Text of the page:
What is the coronavirus?

Last updated Jan. 27, 2020. For more recent updates on the 2019 Novel Coronavirus, see our list of FAQs.

If you’ve been reading or watching the news recently, you have learned that a newly identified coronavirus strain has been spreading in China and has made its way to several other countries through travelers. As a result, this has prompted the U.S. to quarantine travelers returning from the epidemic zones in China to reduce the risk of further transmission in the country. 

The Wuhan coronavirus, or coronavirus (COVID-19), was named after Wuhan City, China, where this strain originated.  This is the newest example of an emerging infectious disease.

According to the World Health Organization (WHO), coronaviruses can be as mild as the common cold or can be as deadly as the SARS coronavirus strain. If you were not in China during the initial outbreak period or you have not had close exposure to someone who has been infected with the new virus, be assured that you are highly unlikely to have this particular strain of coronavirus. At this point, there has been no sustained human-to-human secondary transmission in the U.S.

Other coronavirus strains occur in the U.S. year-round. Most people will get infected with one or more of the common human coronaviruses in their lifetime. There is no FDA-approved drug treatment for this virus.

What are the symptoms?

Most people with a coronavirus infection do not become seriously ill. The coronavirus is a kind of common virus that causes mild to moderate upper-respiratory infections. Like other respiratory viruses, strains of coronavirus increase transmission during the winter season.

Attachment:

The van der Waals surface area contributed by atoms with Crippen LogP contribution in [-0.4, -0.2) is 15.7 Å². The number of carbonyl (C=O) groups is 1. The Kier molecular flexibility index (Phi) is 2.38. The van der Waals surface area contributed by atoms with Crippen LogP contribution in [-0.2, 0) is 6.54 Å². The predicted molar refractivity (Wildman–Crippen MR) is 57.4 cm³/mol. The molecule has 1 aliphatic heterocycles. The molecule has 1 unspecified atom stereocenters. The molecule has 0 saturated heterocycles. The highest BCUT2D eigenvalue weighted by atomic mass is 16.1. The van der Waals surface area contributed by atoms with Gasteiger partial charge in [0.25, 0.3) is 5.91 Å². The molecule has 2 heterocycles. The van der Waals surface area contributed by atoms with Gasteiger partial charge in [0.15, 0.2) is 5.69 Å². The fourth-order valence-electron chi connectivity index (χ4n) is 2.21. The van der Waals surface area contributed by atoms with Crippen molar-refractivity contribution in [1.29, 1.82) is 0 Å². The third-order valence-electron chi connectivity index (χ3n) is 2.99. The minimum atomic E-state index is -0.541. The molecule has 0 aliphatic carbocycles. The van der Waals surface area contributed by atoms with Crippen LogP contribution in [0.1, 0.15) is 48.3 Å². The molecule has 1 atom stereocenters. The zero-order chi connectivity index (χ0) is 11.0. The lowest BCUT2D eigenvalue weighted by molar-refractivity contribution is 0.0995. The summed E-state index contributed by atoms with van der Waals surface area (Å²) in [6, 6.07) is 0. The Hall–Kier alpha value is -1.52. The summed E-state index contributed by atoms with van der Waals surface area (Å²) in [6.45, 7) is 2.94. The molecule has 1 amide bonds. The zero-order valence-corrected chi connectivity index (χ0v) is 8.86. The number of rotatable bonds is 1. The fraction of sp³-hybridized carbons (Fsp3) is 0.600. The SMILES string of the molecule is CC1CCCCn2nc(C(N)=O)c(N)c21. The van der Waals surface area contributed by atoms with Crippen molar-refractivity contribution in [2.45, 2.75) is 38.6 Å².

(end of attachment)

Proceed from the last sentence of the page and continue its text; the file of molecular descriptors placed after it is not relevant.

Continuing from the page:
Similar to the common cold, coronaviruses last for a short period and symptoms are typically not severe but include a runny nose, cough, sore throat, fever and malaise.

Those at highest risk of complications are children, the elderly, those with significant cardiac or pulmonary disease and those with a compromised immune system.

How does it spread?

Because the coronavirus is a respiratory virus, the most common method of transmission is through respiratory droplets and contact with surfaces contaminated with the virus. Contagion happens from person-to-person through coughing, sneezing, close personal contact or through touching contaminated surfaces.

How can I protect myself?

Although there are currently no vaccines available against the coronavirus infection, an important preventative step is to always get your annual flu vaccine. It’s not too late to get the flu vaccine given that the flu season typically extends into April or May each year in this area. It’s helpful when we can prevent other known viruses (like the flu) that can present symptoms similar to coronavirus strains.

There is no commercially available test for the Wuhan strain of coronavirus at this time. Testing of hospitalized patients at highest risk is done through the state lab and CDC.

According to CDC recommendations, you may be able to reduce your risk of infection by avoiding unnecessary travel; washing your hands with soap and water for a minimum of 20 seconds or using a hand sanitizer; avoiding touching your eyes, nose or mouth; and avoiding contact with people who are ill.

If your symptoms are similar to those of the cold, you can reduce the chance of spread to others by staying home during the duration of your symptoms, avoiding close contact with others, covering your mouth and nose while coughing or sneezing and frequently disinfecting nearby objects and surfaces.

Both the CDC and WHO recommend against non-essential travel to China at this time. A 14-day mandatory quarantine for travelers returning from China to the U.S. was imposed on February 3.

According to the CDC, the immediate health risk from Wuhan coronavirus to the general American public is considered very low at this time.

Visit the CDC website for up-to-date information on the Wuhan coronavirus.